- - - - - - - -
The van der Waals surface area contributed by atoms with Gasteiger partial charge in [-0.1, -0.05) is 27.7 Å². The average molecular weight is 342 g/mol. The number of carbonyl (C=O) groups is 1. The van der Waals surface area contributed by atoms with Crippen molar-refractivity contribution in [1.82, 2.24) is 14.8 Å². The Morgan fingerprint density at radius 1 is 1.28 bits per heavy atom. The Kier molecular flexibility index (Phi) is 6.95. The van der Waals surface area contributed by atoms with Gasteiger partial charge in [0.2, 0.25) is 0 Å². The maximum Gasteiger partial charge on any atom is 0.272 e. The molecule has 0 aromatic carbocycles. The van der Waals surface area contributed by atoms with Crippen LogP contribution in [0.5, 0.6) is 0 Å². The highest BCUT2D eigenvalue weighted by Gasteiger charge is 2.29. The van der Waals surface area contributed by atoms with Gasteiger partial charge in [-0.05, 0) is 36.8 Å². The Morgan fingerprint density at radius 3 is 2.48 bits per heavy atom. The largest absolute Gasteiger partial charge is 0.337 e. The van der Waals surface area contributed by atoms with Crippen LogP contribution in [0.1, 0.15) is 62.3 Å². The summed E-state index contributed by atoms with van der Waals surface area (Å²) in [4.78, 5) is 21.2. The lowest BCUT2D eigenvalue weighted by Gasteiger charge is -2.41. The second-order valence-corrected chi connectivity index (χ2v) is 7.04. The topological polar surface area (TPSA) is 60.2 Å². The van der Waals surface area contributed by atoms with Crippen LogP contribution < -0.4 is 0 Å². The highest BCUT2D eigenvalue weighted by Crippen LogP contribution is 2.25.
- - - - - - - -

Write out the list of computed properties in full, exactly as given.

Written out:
The van der Waals surface area contributed by atoms with Gasteiger partial charge in [-0.1, -0.05) is 27.7 Å². The average molecular weight is 342 g/mol. The number of carbonyl (C=O) groups is 1. The van der Waals surface area contributed by atoms with Crippen molar-refractivity contribution in [1.82, 2.24) is 14.8 Å². The Morgan fingerprint density at radius 1 is 1.28 bits per heavy atom. The Kier molecular flexibility index (Phi) is 6.95. The van der Waals surface area contributed by atoms with Gasteiger partial charge in [0.2, 0.25) is 0 Å². The maximum Gasteiger partial charge on any atom is 0.272 e. The molecule has 0 aromatic carbocycles. The van der Waals surface area contributed by atoms with Crippen LogP contribution in [0.5, 0.6) is 0 Å². The highest BCUT2D eigenvalue weighted by Gasteiger charge is 2.29. The van der Waals surface area contributed by atoms with Gasteiger partial charge in [-0.05, 0) is 36.8 Å². The Morgan fingerprint density at radius 3 is 2.48 bits per heavy atom. The largest absolute Gasteiger partial charge is 0.337 e. The van der Waals surface area contributed by atoms with Crippen LogP contribution in [0.1, 0.15) is 62.3 Å². The summed E-state index contributed by atoms with van der Waals surface area (Å²) in [4.78, 5) is 21.2. The lowest BCUT2D eigenvalue weighted by Gasteiger charge is -2.41. The second-order valence-corrected chi connectivity index (χ2v) is 7.04. The topological polar surface area (TPSA) is 60.2 Å². The van der Waals surface area contributed by atoms with Crippen LogP contribution < -0.4 is 0 Å². The highest BCUT2D eigenvalue weighted by Crippen LogP contribution is 2.25.